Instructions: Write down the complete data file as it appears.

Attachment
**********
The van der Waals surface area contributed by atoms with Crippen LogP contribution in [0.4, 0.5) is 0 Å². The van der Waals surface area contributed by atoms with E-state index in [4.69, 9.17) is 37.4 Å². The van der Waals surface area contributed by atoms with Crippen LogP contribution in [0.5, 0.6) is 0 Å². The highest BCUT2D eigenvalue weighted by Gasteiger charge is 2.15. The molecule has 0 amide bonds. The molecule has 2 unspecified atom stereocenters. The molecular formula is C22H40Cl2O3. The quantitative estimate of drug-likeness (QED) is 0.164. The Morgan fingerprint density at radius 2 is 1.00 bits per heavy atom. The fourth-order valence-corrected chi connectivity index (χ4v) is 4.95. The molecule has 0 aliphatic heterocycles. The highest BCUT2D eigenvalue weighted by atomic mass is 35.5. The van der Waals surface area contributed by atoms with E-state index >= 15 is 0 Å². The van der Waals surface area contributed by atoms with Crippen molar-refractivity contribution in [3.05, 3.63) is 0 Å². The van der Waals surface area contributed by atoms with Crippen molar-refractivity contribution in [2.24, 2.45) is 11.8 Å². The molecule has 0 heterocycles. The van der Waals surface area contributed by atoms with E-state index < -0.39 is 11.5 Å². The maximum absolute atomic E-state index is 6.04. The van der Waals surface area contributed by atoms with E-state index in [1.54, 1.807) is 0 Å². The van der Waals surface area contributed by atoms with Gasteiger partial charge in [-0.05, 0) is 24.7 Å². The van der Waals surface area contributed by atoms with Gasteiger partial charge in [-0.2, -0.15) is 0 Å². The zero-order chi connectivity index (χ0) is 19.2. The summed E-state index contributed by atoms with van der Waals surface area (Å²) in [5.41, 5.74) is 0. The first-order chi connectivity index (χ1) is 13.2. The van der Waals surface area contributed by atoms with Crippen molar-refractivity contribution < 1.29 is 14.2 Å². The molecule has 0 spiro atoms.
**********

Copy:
The van der Waals surface area contributed by atoms with Crippen LogP contribution in [0.4, 0.5) is 0 Å². The van der Waals surface area contributed by atoms with E-state index in [4.69, 9.17) is 37.4 Å². The van der Waals surface area contributed by atoms with Crippen LogP contribution in [0.5, 0.6) is 0 Å². The highest BCUT2D eigenvalue weighted by Gasteiger charge is 2.15. The molecule has 0 amide bonds. The molecule has 2 unspecified atom stereocenters. The molecular formula is C22H40Cl2O3. The quantitative estimate of drug-likeness (QED) is 0.164. The Morgan fingerprint density at radius 2 is 1.00 bits per heavy atom. The fourth-order valence-corrected chi connectivity index (χ4v) is 4.95. The molecule has 0 aliphatic heterocycles. The highest BCUT2D eigenvalue weighted by atomic mass is 35.5. The van der Waals surface area contributed by atoms with E-state index >= 15 is 0 Å². The van der Waals surface area contributed by atoms with Crippen molar-refractivity contribution in [3.05, 3.63) is 0 Å². The van der Waals surface area contributed by atoms with Crippen molar-refractivity contribution in [2.24, 2.45) is 11.8 Å². The molecule has 0 heterocycles. The van der Waals surface area contributed by atoms with E-state index < -0.39 is 11.5 Å². The maximum absolute atomic E-state index is 6.04. The van der Waals surface area contributed by atoms with E-state index in [1.54, 1.807) is 0 Å². The van der Waals surface area contributed by atoms with Gasteiger partial charge in [-0.05, 0) is 24.7 Å². The van der Waals surface area contributed by atoms with Gasteiger partial charge in [-0.2, -0.15) is 0 Å². The zero-order chi connectivity index (χ0) is 19.2. The summed E-state index contributed by atoms with van der Waals surface area (Å²) in [5.41, 5.74) is 0. The first-order chi connectivity index (χ1) is 13.2. The van der Waals surface area contributed by atoms with Crippen molar-refractivity contribution < 1.29 is 14.2 Å². The molecule has 0 spiro atoms.